D.D. Jones' first professional football contract wasn't exactly what he was hoping for, but it is a starting point. Jones, the former Delta, Bastrop High and Arkansas Razorbacks' defensive lineman, signed with the Colorado Ice of the Indoor Football League on Monday.
An undrafted free agent, the 6-4, 306-pounder from Oak Ridge signed with the Ice after attending rookie camp with the Seattle Seahawks and Jacksonville Jaguars.
Jones played end and tackle during his high school career, before settling at tackle in college. He will play defensive end and possibly nose guard for the Ice. (As an eight-man league, IFL defenses play exclusively from a three-man front with two ends and a nose guard).
Jones' ability to plan inside or outside caught the attention of Ice coach Heron O'Neal.
"D.D has the versatility to play defensive end as well as nose guard," O'Neal said. "He's extremely strong. He had a couple of good years down at Arkansas. We're definitely excited about getting a player of his magnitude. He can move all over the field and play multiple positions. I think he will fit in seamlessly with us."
In contrast to the NFL, the IFL has no draft. Similar to minor league hockey, players are recruited. Marcus Pearson, a former Ice assistant, scouted Jones.
"Marcus Pearson said he saw all my film and liked the way I get off the ball," Jones said. "He asked me if I would rather play inside or outside and I told him I would rather play end."
As opposed to his college signing day in 2009, there was no fanfare when Jones signed his contract.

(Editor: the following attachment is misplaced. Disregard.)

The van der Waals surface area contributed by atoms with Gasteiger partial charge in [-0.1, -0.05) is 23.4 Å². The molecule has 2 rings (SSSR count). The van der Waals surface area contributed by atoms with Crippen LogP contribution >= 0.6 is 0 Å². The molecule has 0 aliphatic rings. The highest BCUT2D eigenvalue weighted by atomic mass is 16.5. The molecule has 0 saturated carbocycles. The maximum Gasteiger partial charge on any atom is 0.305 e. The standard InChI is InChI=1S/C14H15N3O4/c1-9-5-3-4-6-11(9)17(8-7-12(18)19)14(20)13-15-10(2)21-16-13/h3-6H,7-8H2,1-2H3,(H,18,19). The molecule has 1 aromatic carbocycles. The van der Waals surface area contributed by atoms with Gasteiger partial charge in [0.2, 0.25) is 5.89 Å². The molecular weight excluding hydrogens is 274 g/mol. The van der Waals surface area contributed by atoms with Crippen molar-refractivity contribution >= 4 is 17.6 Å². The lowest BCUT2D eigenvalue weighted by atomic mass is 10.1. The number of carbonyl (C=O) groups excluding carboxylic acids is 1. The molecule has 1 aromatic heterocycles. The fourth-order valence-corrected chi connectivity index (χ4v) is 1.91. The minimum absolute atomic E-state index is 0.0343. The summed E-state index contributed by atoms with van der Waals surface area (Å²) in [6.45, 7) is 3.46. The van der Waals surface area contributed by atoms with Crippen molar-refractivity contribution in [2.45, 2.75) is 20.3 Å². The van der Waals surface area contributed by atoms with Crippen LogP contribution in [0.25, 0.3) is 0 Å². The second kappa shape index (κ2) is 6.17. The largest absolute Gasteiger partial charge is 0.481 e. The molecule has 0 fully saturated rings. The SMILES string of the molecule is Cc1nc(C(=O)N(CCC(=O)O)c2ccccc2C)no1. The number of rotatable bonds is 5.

"They emailed me a contract, I signed everything and faxed it back to them," Jones said.
Jones isn't real familiar with the IFL or the Ice, but he realizes this is an opportunity.
"This is a chance to get on the field and be seen," Jones said. "I could get called up at any time by the CFL, NFL or Arena League."
Jones is actually hoping to get a call from another NFL team, before the Ice open training camp in early February at Loveland, Colo.
"My agent (Chris Turnidge) is still talking to some NFL teams," Jones said.
It isn't unusual for a player to sign with the IFL and never report.
"Before we started camp in 2013, we lost 13 players to the Arena League, the CFL and the NFL," said Ice vice-president of operations Aaron Freimark, "and we lost another player to the CFL during the season."
The IFL season begins in February and runs through June. With 40 players competing for 25 roster spots, the league's preseason camps are quite competitive.
"We have 16 or 17 ex-NFL ballplayers and five ex-CFL ballplayers on our camp roster," said O'Neal, who guided the Ice to the Western Conference finals in the 2013 season. "We get a lot of guys who have had a shot in the NFL, if only a brief one. We've stepped up our recruiting this year. We started a little early, so we're way ahead of the curve. We have 35 players signed and we're only allowed to bring 40 to camp."
In contrast to Arena Football, IFL teams are allowed to use running backs and kicks are not played off the wall. The IFL field is 28 yards wide and 50 yards long with 8-yard endzones. Two offensive players may be in forward motion at the time of the snap. There is no punting in the IFL (on fourth downs, teams may attempt to make a first down or kick a field goal).
"The game's a little different, but it's still football," said O'Neal, who coached the Billings Outlaws to three championships in the National Indoor Football League. "D.D. will have a chance for NFL scouts and CFL scouts to look at him. This is a great place to showcase your talent."